The members of the flock who aren’t fooled.
The folk in the flock who aren’t fooled are the “anointed.” What is “anointing?” The application of oil to the body. Anointing was practiced commonly as an act of hospitality or for healing. A dab of scented olive oil was applied to the scalp of guests to ease the weariness of travel and to honor them. Oil was applied to wounds. According to James 5:14, the sick were to be anointed with oil and receive prayer to be healed. It served medicinal and spiritual purposes.
Anointing was less commonly used to sanctify an object for use in the temple or a priest or king for their special duties & status. The application of oil showed that the person or object was being set apart from everyday uses to be used for God’s special purpose. They had a specific function in His plan.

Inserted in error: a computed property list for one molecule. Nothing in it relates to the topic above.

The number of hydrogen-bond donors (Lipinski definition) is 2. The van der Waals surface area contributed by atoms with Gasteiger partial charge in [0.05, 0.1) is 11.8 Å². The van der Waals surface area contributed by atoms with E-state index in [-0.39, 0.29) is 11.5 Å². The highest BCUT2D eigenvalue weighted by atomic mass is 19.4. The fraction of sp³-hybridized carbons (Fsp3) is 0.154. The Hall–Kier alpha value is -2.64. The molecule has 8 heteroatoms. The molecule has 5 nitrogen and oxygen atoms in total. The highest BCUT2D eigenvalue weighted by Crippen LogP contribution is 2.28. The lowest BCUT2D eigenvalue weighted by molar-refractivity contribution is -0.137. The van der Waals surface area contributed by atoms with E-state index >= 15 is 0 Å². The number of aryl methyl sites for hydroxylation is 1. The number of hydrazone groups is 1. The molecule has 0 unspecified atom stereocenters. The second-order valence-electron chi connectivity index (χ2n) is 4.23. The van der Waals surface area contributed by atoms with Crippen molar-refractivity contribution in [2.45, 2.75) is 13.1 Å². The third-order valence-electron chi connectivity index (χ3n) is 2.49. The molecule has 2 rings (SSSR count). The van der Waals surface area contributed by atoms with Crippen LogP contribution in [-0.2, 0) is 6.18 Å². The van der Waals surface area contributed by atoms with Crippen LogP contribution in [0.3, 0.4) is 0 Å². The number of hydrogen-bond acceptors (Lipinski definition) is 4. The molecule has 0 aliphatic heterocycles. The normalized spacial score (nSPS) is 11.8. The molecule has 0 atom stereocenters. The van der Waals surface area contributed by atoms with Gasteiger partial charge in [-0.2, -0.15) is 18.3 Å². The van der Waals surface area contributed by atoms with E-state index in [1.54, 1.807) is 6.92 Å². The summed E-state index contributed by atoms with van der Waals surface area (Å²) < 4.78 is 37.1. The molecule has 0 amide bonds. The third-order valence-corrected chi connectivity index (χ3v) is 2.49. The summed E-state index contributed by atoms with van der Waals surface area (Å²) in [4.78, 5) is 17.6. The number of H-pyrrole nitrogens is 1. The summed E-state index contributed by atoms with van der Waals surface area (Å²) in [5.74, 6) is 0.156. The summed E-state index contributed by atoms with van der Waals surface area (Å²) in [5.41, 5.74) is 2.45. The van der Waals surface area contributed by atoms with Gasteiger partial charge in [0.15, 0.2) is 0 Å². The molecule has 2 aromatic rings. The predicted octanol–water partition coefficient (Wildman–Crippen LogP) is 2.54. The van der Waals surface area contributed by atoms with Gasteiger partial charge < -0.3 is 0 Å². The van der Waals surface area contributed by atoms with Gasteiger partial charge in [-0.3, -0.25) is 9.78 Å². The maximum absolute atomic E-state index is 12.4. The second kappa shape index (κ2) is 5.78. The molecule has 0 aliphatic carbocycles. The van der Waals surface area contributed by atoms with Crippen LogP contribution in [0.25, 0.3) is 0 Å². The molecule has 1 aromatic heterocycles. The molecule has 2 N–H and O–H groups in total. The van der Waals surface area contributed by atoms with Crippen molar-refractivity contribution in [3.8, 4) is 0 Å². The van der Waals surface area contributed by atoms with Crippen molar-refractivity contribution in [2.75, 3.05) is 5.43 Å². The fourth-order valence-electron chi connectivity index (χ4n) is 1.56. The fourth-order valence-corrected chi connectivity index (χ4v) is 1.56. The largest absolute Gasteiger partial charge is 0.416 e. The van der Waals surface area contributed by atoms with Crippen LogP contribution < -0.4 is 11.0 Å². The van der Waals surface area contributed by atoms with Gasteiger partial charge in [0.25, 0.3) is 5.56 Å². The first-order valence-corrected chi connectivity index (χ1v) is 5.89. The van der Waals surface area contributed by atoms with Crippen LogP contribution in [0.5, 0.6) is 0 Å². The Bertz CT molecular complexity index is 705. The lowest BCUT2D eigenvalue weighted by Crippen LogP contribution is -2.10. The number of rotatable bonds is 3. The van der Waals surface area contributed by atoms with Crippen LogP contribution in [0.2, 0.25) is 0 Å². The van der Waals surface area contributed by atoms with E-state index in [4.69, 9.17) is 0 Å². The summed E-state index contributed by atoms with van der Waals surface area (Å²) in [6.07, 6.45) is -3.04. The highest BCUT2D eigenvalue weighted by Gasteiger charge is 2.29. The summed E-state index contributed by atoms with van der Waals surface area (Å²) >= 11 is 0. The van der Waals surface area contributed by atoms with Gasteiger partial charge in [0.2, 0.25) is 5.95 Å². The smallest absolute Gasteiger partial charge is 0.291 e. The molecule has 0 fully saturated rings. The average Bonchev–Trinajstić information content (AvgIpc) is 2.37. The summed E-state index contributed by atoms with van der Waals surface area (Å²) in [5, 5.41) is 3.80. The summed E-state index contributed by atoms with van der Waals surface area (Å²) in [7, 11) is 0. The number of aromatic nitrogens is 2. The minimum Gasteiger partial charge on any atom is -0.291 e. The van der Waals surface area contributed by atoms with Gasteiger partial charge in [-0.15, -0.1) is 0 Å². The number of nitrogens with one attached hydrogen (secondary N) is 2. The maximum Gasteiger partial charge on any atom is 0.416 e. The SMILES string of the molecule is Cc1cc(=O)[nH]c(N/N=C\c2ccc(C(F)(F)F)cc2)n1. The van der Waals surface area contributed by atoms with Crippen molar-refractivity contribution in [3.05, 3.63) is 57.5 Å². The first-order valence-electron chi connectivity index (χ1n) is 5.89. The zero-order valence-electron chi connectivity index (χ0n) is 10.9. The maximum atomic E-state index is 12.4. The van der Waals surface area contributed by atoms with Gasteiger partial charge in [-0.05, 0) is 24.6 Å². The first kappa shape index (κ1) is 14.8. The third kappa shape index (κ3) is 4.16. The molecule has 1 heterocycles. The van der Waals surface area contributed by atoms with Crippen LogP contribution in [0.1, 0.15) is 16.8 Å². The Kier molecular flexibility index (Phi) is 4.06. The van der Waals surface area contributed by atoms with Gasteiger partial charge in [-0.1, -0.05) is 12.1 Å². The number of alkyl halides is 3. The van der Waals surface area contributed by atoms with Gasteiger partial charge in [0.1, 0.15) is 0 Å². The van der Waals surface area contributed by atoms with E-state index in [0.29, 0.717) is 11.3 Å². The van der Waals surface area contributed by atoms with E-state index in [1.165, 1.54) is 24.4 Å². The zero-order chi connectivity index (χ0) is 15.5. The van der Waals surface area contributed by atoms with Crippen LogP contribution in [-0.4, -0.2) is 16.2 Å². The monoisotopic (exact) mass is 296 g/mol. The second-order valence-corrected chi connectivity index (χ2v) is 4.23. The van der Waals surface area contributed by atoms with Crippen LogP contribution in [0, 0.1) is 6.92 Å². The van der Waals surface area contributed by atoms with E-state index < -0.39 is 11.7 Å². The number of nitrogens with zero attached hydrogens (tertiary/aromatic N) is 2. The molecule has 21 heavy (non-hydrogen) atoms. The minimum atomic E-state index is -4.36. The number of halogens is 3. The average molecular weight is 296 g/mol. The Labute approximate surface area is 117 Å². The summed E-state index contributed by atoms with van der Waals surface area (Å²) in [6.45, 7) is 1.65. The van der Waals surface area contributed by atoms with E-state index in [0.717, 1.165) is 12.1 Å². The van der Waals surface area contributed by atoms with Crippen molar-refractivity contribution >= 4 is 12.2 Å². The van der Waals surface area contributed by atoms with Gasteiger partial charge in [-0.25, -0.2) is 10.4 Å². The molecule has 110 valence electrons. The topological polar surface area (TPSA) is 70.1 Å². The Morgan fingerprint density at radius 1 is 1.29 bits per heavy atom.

The faithful have been anointed by God, not on behalf of God; this is new. The new anointing is spiritual in nature, not physical.
This anointing is accomplished through the Holy Spirit. The presence of the Spirit in the believer gives us discernment – the ability to tell the difference between good and evil, truth and falsehood. There’s no foolin’ a true believer (hence the title of this message). One measure of spiritual maturity is the sense to know the difference.
The Elder has written to reassure the church that they are the ones who are in the truth, not those who have left. V. 21 explains that he wrote not because they were ignorant of these facts, but to encourage them with a reminder. We all know how tempting it can be to give up on the truth when the pressure’s on. The false teachers had caused a lot of havoc in the church, hurt feelings and confusion because the sounded so persuasive. John is trying to strike a chord of reason to break the persuasive, coercive power of falsehood.